● The Road to Recovery: How and Why Economic Policy Must Change
By Andrew Smithers
Review via The Financial Times
Although he is about as far from a leftwing populist banker-basher as it is possible to imagine, this book is a startling and authoritative attack on the system of tying executives’ bonuses to the share-price performance of their companies.
For Smithers, the bonus system was the principal cause of the financial crisis, and is now the main reason why the recovery has been so weak. He establishes this claim meticulously, with a plethora of charts, and looks for alternative explanations. (He accepts that greater concentration, or lack of competition, could be an important factor.)
● The Crash of 2016: The Plot to Destroy America–and What We Can Do to Stop It
By Thom Hartmann
Interview with author via Democracy Now!
Q: And congratulations on the book today. So, the title is The Crash of 2016. Why 2016?
A: Well, we’re actually in this crash. It really started in 2006 when the housing market started falling apart, just like in 1927 when the housing market fell apart. And that crash lasted for quite some time, as Hoover did nothing. Now we have a situation where it’s not just do nothing. Obama was successful in the first few months of his administration at putting enough of a band-aid on it that they’re holding it back with baling wire and bubble gum. But Bush had hoped—he saw this coming. The Bush administration had hoped that they could wait until November of 2008, so it would be after the elections, so it wouldn’t hurt the Republican candidates. He was unsuccessful. The Obama administration is now—because they’re not doing the real structural change necessary, they’re hoping they can push it off to 2016. And that’s why we chose that date. There’s an enormous amount of effort in our government and in the Fed to try to hold this off until after the elections of 2016. Whether they’re going to be successful or not, I don’t know. It literally could happen next week.
● How Much have Global Problems Cost the World?: A Scorecard from 1900 to 2050
Edited by Bjørn Lomborg
Summary via publisher, Cambridge University Press
How Much have Global Problems Cost the World?: A Scorecard from 1900 to 2050
There are often blanket claims that the world is facing more problems than ever but there is a lack of empirical data to show where things have deteriorated or in fact improved. In this book, some of the world’s leading economists discuss ten problems that have blighted human development, ranging from malnutrition, education, and climate change, to trade barriers and armed conflicts. Costs of the problems are quantified in percent of GDP, giving readers a unique opportunity to understand the development of each problem over the past century and the likely development into the middle of this century, and to compare the size of the challenges. For example: how bad was air pollution in 1900? How has it deteriorated and what about the future? Did climate change cost more than malnutrition in 2010? This pioneering initiative to provide answers to many of these questions will undoubtedly spark debate amongst a wide readership.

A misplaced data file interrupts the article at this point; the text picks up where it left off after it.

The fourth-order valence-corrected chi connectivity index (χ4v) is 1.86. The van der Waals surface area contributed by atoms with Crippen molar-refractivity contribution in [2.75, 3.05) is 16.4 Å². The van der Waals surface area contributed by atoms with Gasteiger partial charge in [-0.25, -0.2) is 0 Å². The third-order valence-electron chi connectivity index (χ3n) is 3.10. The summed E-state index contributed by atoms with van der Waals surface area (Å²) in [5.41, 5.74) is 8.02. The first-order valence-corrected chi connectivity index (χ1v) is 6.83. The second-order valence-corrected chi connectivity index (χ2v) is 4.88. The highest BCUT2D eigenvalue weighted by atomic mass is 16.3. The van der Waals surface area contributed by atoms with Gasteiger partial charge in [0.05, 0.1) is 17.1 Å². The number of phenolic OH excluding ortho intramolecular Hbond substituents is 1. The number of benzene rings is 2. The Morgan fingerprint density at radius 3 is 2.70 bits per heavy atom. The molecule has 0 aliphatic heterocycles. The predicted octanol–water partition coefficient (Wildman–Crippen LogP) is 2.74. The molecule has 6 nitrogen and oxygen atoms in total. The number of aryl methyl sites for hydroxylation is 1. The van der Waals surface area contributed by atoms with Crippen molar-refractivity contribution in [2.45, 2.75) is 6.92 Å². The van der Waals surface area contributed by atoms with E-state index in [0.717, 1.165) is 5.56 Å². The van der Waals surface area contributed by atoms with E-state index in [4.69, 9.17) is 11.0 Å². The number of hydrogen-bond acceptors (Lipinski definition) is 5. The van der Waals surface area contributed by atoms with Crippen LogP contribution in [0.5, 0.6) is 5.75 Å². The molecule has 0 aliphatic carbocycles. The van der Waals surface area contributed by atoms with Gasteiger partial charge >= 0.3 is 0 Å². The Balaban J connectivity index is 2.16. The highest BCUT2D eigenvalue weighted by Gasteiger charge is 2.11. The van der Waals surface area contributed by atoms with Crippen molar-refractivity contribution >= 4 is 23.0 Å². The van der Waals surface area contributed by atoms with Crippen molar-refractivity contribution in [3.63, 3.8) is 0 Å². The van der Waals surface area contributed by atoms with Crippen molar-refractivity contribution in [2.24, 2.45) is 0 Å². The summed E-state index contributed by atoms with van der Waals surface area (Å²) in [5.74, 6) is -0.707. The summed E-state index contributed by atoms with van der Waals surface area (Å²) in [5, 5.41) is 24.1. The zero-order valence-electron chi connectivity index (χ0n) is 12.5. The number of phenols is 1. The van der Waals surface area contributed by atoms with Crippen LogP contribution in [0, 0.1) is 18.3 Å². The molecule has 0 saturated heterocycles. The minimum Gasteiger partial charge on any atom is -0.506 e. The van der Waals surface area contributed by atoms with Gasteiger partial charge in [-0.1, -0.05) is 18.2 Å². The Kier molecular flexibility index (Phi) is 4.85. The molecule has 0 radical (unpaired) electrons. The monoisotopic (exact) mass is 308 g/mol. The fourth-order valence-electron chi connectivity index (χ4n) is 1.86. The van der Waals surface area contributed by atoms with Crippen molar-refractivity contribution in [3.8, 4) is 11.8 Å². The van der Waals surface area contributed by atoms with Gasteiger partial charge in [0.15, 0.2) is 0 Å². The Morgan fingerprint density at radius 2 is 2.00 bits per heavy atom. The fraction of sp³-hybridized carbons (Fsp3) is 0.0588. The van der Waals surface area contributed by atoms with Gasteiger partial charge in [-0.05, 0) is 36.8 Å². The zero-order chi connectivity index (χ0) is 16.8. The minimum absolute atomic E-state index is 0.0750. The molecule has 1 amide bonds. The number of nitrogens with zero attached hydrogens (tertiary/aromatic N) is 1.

● Divine Fury: A History of Genius
By Darrin M. McMahon
Review via BrainPickings.org
“Genius is nothing more nor less than doing well what anyone can do badly,” celebrated British novelist Amelia E. Barr wrote in her 9 rules for success in 1901. Indeed, the notion of what genius is and isn’t endures as one of our culture’s greatest fixations. We apply the label of “genius” to everyone from our greatest luminaries to exceptional children’s book editors to our dogs, and we even nickname prestigious cultural awards after it. But what, precisely, is genius? Why was the concept of it born in the first place, where did it begin, how did it evolve, and what does it mean today? That’s precisely what historian Darrin M. McMahon explores in Divine Fury: A History of Genius (public library) — a fascinating, first-of-its-kind chronicle of the evolution of genius as a cultural concept, its permutations across millennia of creative history, and its more recent role as a social equalizer and a double-edged sword of democratization.
● In Line Behind a Billion People: How Scarcity Will Define China’s Ascent in the Next Decade
By Damien Ma and William Adams
Summary via publisher, FT Press
Nearly everything you know about China is wrong! Yes, within a decade, China will have the world’s largest economy. But that is the least important thing to know about China. In this enlightening book, two of the world’s leading China experts turn the conventional wisdom on its head, showing why China’s economic growth will constrain rather than empower it. Pioneering political analyst Damien Ma and global economist Bill Adams reveal why, having 35 years of ferocious economic growth, China’s future will be shaped by the same fundamental reality that has shaped it for millennia: scarcity. Ma and Adams drill deep into Chinese society, illuminating all the scarcities that will limit its power and progress. Beyond scarcities of natural resources and public goods, they illuminate China’s persistent poverties of individual freedoms, cultural appeal, and ideological legitimacy — and the corrosive loss of values and beliefs amongst a growing middle class shackled by a parochial and inflexible political system.